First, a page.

1557 Anyone Want More Coffee?
Sure, thanks. Black, no sugar, no cream. Coffee is the lifeblood of creativity, second only to pure alcohol.
But wait. There’s more. Coffee is bad for you. It makes your heart race. It deprives you of sleep. It raises your cholesterol. All of this is proven scientific fact, ably demonstrated in a host of peer reviewed studies.
Oh... but wait. There’s STILL more. Coffee is good for you. It prolongs life, fights cancer and deflects dementia. All of this is proven scientific fact, ably demonstrated in a host of peer reviewed studies.
Which peer are you fishing from?
It may be that different kinds or strengths of coffee affect different people in different ways. There are those of us whose blood pressure doesn’t rise, who don’t have heart attacks, whose cholesterol is normal and who aren’t sleep deprived regardless of when we drink, how much we drink and what we do or don’t put into it.
But there also are those of us who get palpitations just by entering a 7-11 or walking on the Starbucks Side of the Street. If you can find a street where they aren’t on both sides.
Here’s a radical idea: If coffee affects you badly, don’t drink it. If you detect benefits, do.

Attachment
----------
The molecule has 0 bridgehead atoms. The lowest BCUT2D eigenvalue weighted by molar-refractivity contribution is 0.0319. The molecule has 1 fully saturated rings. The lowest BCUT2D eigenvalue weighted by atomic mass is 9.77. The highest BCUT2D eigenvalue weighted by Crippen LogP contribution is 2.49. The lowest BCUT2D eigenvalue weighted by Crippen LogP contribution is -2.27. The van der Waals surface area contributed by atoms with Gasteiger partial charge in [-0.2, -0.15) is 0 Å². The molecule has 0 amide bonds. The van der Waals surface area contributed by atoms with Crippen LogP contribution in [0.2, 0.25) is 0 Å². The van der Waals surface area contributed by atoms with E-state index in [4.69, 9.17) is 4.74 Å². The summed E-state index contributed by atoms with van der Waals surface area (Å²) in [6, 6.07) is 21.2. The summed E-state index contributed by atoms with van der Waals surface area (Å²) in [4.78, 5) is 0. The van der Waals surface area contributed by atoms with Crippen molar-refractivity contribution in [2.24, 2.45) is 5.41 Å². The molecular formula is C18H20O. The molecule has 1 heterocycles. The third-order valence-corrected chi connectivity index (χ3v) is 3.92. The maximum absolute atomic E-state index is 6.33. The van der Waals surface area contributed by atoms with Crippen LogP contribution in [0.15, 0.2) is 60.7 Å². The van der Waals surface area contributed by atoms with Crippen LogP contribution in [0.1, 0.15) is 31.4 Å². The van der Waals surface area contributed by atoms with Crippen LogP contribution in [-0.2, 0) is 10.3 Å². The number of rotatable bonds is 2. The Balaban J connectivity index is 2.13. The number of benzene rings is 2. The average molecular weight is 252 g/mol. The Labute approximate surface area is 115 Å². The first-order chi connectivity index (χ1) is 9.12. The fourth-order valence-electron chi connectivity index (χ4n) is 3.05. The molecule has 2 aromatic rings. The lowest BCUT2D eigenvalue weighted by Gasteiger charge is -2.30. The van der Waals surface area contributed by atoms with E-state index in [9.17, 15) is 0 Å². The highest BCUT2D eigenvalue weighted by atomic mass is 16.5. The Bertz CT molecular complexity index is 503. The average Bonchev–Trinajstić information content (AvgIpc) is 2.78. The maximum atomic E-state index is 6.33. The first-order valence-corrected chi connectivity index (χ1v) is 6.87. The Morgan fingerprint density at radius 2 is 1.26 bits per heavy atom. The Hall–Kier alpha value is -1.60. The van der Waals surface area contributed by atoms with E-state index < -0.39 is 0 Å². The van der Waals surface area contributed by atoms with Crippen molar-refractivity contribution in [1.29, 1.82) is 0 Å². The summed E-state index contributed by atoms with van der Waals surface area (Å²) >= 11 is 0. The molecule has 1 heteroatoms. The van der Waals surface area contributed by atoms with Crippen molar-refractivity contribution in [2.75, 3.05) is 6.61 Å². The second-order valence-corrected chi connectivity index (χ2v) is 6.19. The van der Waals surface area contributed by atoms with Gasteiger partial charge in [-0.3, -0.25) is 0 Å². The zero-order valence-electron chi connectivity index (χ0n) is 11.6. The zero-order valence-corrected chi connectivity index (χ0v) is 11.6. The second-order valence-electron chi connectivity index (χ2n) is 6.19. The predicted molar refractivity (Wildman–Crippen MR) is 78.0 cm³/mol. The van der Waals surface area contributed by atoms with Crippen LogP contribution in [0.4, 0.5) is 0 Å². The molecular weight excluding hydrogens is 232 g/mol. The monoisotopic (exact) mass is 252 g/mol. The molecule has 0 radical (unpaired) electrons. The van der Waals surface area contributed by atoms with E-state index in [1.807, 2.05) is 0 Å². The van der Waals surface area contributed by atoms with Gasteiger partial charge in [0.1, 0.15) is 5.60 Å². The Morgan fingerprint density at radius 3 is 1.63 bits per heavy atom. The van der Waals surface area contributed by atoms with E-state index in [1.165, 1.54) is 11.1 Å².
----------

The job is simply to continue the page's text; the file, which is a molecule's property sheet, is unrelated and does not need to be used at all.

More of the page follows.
There are some peer reviewed studies that are universal: Whipped cream in your coffee is not a weight loss chemical. Sugar in your coffee isn’t, either. But some artificial sweeteners can scramble your brain waves.
If you don’t like the taste of coffee in the raw… here’s that radical idea again: don’t drink it. No one actually needs caffeine. Or put something in it that hides the taste but doesn’t scramble your brain waves or make you fatter.
Now that you’ve absorbed this unreviewed point of view, come down on the side of the drinkers and decided “X” cups a day are fine, how do you best make it?
Some basics: light roasts are stronger than medium or dark but don’t taste it. If it’s real, Sumatra is stronger than anything else except certain “breakfast blends.”
Coffee from K-cups and similar give you no control over strength and are really really expensive. Plus they have a kind of plastic-y aftertaste.
French Press and stovetop percolators are great if you have the time. But if you’re a big or impatient drinker, you probably don’t have the time.
For automatic drip makers, those with thermal pots cause fewer fires, but the coffee tastes like the bumper of a 1947 Dodge. (For those of you who have never tasted 1940s, bumpers, take the word of those who have.)
You don’t need a built-in timer. You don’t need a clock. The simple, straight-forward plug and play machines give you the most control and the least that can go wrong.
Few last more than a year, no matter the cost. Replacing one for 20 bucks is more cost efficient than replacing one for any higher amount. And when you throw the old one out, you don’t feel like you’re parting with a good friend.
I’m Wes Richards. My opinions are my own but you’re welcome to them. ®
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© WJR 2015